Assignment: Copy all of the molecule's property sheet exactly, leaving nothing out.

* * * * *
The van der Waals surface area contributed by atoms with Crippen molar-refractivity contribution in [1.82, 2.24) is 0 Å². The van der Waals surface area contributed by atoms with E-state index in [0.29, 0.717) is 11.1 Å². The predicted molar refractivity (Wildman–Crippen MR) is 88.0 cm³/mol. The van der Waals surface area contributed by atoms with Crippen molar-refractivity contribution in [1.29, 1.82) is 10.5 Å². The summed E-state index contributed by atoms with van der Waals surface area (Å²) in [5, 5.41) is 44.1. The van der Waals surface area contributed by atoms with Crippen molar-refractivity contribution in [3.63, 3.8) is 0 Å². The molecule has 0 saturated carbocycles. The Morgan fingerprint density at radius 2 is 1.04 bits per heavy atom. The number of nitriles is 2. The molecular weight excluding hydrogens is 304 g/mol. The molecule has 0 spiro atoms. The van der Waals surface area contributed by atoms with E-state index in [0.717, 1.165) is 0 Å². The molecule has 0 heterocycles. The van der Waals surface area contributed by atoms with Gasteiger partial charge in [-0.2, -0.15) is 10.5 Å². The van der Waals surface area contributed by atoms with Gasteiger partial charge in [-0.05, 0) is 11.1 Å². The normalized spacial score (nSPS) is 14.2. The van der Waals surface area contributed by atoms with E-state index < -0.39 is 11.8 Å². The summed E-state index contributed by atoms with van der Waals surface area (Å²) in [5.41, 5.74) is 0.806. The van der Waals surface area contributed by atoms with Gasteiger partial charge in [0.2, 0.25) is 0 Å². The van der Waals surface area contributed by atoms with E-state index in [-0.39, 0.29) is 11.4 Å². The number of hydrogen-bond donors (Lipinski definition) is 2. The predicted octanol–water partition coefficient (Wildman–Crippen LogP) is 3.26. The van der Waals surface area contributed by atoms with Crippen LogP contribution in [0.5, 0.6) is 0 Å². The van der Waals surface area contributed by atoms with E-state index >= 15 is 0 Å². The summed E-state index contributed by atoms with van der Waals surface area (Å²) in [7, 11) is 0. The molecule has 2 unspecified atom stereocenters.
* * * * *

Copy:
The van der Waals surface area contributed by atoms with Crippen molar-refractivity contribution in [1.82, 2.24) is 0 Å². The van der Waals surface area contributed by atoms with E-state index in [0.29, 0.717) is 11.1 Å². The predicted molar refractivity (Wildman–Crippen MR) is 88.0 cm³/mol. The van der Waals surface area contributed by atoms with Crippen molar-refractivity contribution in [1.29, 1.82) is 10.5 Å². The summed E-state index contributed by atoms with van der Waals surface area (Å²) in [5, 5.41) is 44.1. The van der Waals surface area contributed by atoms with Crippen molar-refractivity contribution in [3.63, 3.8) is 0 Å². The molecule has 0 saturated carbocycles. The Morgan fingerprint density at radius 2 is 1.04 bits per heavy atom. The number of nitriles is 2. The molecular weight excluding hydrogens is 304 g/mol. The molecule has 0 spiro atoms. The van der Waals surface area contributed by atoms with E-state index in [0.717, 1.165) is 0 Å². The molecule has 0 heterocycles. The van der Waals surface area contributed by atoms with Gasteiger partial charge in [-0.2, -0.15) is 10.5 Å². The van der Waals surface area contributed by atoms with Gasteiger partial charge in [-0.05, 0) is 11.1 Å². The normalized spacial score (nSPS) is 14.2. The van der Waals surface area contributed by atoms with E-state index < -0.39 is 11.8 Å². The summed E-state index contributed by atoms with van der Waals surface area (Å²) in [5.41, 5.74) is 0.806. The van der Waals surface area contributed by atoms with Gasteiger partial charge in [0.2, 0.25) is 0 Å². The van der Waals surface area contributed by atoms with E-state index in [-0.39, 0.29) is 11.4 Å². The number of hydrogen-bond donors (Lipinski definition) is 2. The predicted octanol–water partition coefficient (Wildman–Crippen LogP) is 3.26. The van der Waals surface area contributed by atoms with Crippen LogP contribution in [0.5, 0.6) is 0 Å². The van der Waals surface area contributed by atoms with E-state index >= 15 is 0 Å². The summed E-state index contributed by atoms with van der Waals surface area (Å²) in [7, 11) is 0. The molecule has 2 unspecified atom stereocenters.